There are quite a few new tennis rackets on the market. The trend has been to make these newer rackets more stable than rackets have been in the past, instead of going for all-out power.
Over the past few years, beginners have had some problems keeping the ball in the court with the more powerful rackets. With more stable rackets, beginners should be more successful in keeping the ball in play and have significantly more control.
Tennis rackets geared for average tennis players are called "tweeners." The term is used for rackets that are not really low power, but don't create power like the really powerful ones do.
Rackets for advanced players are noticeably heavier than rackets that beginners and intermediate players use, weighing as much as 12.5 ounces strung. These rackets are more flexible and have more control than lighter rackets. However, they have a smaller head size and a somewhat similar feel to what wooden rackets had years ago. But, if they're good enough for Roger Federer, they should be a good choice for most advanced players.
After consulting with sales personnel at JB's Tennis Shop and the owners of the Village Glen's pro shop, we've compiled a list of rackets that could be extremely beneficial for each level and style of play.
Wilson K4 Mid Plus Racket: The racket is medium powered and made for players who have a medium swing. The racket provides a good combination of control and power. The racket is 105 square inches, weighs 10.1 ounces and has a suggested retail price of $199.99.
Prince Aero Scream: The medium-priced racket has an extended "sweet spot" that greatly helps with mis-hits off the center. It is virtually shock-resistant and is a good choice if you suffer from tennis elbow. The racket comes in 100 and 110 square inches, weighs 9.4 ounces and has a suggested retail price of $99.99.
Head Flex Point 1: This racket is a little more flexible than other rackets for beginners. It is very light and maneuverable compared to other beginner rackets. The racket is 110 square inches, weighs 9.3 ounces and has a suggested retail price of $89.99.
Babolat Power Drive with Cortex: This is an excellent racket for junior players who need more control. Adults with a fast swing will like the feel and stability of the racket. They will also find they will be able to produce topspin more easily with this racket. The racket is 100 square inches, weighs 11.2 ounces, and has a suggested retail price of $179.99.
Wilson K Zen: For players that are extremely aggressive and swing hard at the ball this could be the racket. It provides extra control, and its stability should greatly cut down on errors. The racket is 103 square inches, weighs 11.2 ounces and has a suggested retail price of $169.99.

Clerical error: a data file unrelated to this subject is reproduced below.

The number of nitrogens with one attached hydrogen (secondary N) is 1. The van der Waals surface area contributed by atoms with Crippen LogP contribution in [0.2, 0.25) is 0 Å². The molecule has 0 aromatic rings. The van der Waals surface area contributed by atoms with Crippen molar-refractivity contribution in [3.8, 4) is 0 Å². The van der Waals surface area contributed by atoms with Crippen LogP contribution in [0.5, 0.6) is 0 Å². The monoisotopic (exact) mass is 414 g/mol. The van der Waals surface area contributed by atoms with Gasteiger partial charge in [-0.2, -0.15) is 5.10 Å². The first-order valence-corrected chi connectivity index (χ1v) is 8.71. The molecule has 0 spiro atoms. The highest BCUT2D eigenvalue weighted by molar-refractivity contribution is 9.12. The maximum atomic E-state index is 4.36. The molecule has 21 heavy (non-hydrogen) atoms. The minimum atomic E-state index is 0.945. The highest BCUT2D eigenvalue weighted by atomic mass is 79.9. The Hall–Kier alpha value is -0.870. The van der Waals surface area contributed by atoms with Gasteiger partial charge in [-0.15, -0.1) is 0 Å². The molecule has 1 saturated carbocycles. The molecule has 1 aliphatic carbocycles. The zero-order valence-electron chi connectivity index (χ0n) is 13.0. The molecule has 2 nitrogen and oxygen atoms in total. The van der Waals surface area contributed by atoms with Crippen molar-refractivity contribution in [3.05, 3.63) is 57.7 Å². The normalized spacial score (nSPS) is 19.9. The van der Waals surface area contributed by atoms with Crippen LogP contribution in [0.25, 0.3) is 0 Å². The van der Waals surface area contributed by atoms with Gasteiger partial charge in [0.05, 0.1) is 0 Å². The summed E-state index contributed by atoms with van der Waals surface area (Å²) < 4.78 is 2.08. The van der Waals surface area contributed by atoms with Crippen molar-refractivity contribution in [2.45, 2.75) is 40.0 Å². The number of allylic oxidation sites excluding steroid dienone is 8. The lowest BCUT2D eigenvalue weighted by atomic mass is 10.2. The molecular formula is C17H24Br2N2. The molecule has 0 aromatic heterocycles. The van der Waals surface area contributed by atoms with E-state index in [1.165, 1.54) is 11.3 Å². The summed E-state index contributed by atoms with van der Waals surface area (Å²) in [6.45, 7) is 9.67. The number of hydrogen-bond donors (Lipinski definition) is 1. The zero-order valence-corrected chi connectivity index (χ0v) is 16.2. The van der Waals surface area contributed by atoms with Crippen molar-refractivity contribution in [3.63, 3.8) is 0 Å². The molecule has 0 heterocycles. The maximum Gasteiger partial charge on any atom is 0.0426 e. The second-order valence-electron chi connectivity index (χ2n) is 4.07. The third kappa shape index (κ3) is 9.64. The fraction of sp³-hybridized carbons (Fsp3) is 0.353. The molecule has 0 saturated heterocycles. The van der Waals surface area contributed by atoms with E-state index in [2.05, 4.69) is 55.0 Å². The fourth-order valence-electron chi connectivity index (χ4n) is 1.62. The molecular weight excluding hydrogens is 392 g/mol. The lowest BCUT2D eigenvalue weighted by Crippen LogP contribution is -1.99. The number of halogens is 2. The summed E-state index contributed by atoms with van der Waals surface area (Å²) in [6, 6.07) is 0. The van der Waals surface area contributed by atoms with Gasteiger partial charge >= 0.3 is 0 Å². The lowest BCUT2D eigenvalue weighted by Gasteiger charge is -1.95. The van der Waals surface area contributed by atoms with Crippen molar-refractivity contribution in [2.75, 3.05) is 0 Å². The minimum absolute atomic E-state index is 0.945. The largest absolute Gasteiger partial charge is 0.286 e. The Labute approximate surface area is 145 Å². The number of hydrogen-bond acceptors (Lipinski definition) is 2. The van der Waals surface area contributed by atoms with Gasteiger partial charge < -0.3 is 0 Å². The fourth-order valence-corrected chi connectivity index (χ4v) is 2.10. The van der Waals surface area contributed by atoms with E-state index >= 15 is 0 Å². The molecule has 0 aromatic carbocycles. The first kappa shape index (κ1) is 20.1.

Wilson K 6 1 Tour 90: Has a 90-square-inch head size and weighs in at a hefty 12.5 ounces. It is also the racket of choice for Federer, and has the feel that is somewhat similar to the old wooden rackets. The smaller head size and weight definitely make this a racket for players at the advanced level. The suggested retail price is $199.99.
Prince 0 3 Tour: It is 27 inches long and has the same feel as the Federer racket. It has a slightly larger "sweet spot" than the Federer racket due to its 95-square-inch head. The racket weighs 12 ounces and retails for a suggested price of $179.99.
If you are considering a new racket in the near future, be sure to demo at least two to three of them first. Practice with each one using all of your strokes for at least 45 minutes to an hour. If you're not sure which racket is best for you, hit with a knowledgeable friend who knows your game and who will be able to help you in your final decision.
Or, if you're willing to splurge a little, you may be wise to take one or two lessons from our many fine teaching pros in the area playing with each racket for a reasonable time.
Club owner dies
Dorothy Krasner, a Buffalo Tennis Hall of Famer and the owner of Amherst Hills Tennis Club with her husband, Marvin, passed away on April 1 at age 75.
Dorothy and Marvin have owned the Amherst Hllls Club for almost 30 years, which is unparalleled in Western New York tennis history.
She had an insatiable love for the game of tennis and greatly enjoyed the camaraderie of her fellow players and club members. She was still playing six times a week up until a few days before her passing.
"She touched the lives of so many players, both young and old, in our tennis community," said Todd Miller, the club's executive director and head pro.
"It was extremely important to Dorothy that everyone, both young and old, enjoyed their matches and that the children had fun while they learned and played."